Cook On Concord: Memories of Paul Newman, a N.H. visitor

The late Paul Newman was not just a great actor, philanthropist and race car driver, he also had connections to New Hampshire politics.

On primary election night in 1968, Newman, supporting Eugene McCarthy, was prominent at the convention center of the old Sheraton Wayfarer in Bedford. Coming from a gathering of “Rockefeller write-in” supporters whose festivities were short-lived, we went and watched the festivities as McCarthy tripped President Lyndon Johnson. Newman addressed the crowd and was a prominent center of attention, along with many national celebrities.

The following year, sitting alone at a desk in the Memorial Union Building at the University of New Hampshire, I saw a man enter the outer office and he asked me, “Can I use the phone?” I said, “Yes, if you have a credit card.” He did. He made his phone call, graciously stopped to thank me and I noticed that he had startlingly blue eyes, and he started to leave. I thought he looked vaguely familiar. As he exited the office, the student government secretary was coming in and nearly fainted dead away. She asked me if I knew who that was and I said that he looked familiar. “That was Paul Newman, you schmuck,” was the reply.

Finally, on primary night in 1972, Newman was campaigning with California Congressman Pete McCloskey, an anti-war, long-shot opponent of President Nixon in the GOP race. McCloskey had been campaigning in New Hampshire for some time with a very limited staff. I came back to New Hampshire from law school to participate in the process and was pressed into service by some McCloskey supporters. Since I knew the campus, I was assigned the task of driving Newman and McCloskey from sorority house to sorority house at UNH, where the men addressed the sorority sisters, much to the delight of all.

Peering at the two joking together in the back seat of a large Mercury sedan, I also noticed that they were handing back and forth a flask of peach schnapps.

Paul Newman celebrated what makes New Hampshire politics special and historic. New Hampshirites will miss him.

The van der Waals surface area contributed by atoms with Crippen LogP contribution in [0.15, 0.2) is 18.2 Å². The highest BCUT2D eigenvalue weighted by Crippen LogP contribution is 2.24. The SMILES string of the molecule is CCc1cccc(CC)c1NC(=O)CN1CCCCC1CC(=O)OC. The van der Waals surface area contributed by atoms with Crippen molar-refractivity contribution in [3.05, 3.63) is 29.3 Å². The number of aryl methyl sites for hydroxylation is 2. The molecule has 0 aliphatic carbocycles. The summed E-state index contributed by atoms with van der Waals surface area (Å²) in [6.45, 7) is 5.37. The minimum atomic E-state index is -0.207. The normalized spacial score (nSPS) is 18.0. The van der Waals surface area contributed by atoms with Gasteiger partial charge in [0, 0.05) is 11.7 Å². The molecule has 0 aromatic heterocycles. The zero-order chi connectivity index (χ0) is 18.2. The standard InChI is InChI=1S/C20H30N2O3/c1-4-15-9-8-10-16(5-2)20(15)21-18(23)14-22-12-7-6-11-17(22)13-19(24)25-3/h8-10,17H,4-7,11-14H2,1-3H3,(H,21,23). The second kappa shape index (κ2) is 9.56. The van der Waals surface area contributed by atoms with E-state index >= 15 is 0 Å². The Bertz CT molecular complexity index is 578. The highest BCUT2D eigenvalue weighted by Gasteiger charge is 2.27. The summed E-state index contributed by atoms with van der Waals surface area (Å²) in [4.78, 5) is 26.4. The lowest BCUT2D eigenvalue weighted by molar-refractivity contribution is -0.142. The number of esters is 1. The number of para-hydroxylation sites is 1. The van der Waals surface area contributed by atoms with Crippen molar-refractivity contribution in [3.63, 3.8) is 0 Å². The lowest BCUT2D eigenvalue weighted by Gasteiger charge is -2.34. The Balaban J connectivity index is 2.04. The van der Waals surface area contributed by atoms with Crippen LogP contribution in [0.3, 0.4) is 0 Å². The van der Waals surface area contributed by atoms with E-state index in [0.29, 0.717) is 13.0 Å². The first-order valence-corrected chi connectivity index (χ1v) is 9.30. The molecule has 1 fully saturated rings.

At the recent retreat of the board of the Business and Industry Association of New Hampshire, pollster Andy Smith of the UNH Survey Center made some interesting observations about the state of New Hampshire politics and what it will take to win in November.

Among the notable observations was that New Hampshire now leans Democratic as a state, with 41 percent of registered voters undeclared and 30 to 31 percent apiece for the Democrats and Republicans. He also indicated also that New Hampshire is on track to become a solidly Democratic state, since 40 percent of undeclared voters really are Democrats while only 30 percent really are Republicans.

As for the November elections, Smith thought the presidential race would be close and could be won by either candidate. Going out on a limb, he predicted that Gov. John Lynch would win re-election, but said that the U.S. Senate race could be close.

On the congressional races, Smith guessed that Congressman Paul Hodes in the 2nd District would probably win re-election, while freshman Congresswoman Carol Shea-Porter could be defeated by former Congressman Jeb Bradley.

Smith also thought the state Senate probably would remain Democratic, although Republicans could win back the House, which was affected largely by straight ticket voting in 2006 and there is no straight ticket voting in 2008.

He noted that GOP voters stayed home in 2006 and that probably will not be repeated.

Smith was followed by Josiah Bartlett Center President Charles Arlinghaus, who commented on the political scene, as well. Among his interesting observations were that “Barack Obama is Ronald Reagan” — an unknown who if he wins the confidence of the people could overcome perceived inexperience and do very well.

Arlinghaus also talked about the problems of a state budget with a $250 million gap and the possible sources of income to fill the gap, telling the assembled business representatives that business taxes are always an easy source, since they produce so much revenue and “only another three-quarters of a percent” seems like an easy thing to say in the halls of the State House when seeking revenue.

Brad Cook is a partner in the Manchester law firm of Sheehan Phinney Bass + Green and heads its government relations and estate planning groups. He also serves as secretary of the Business and Industry Association.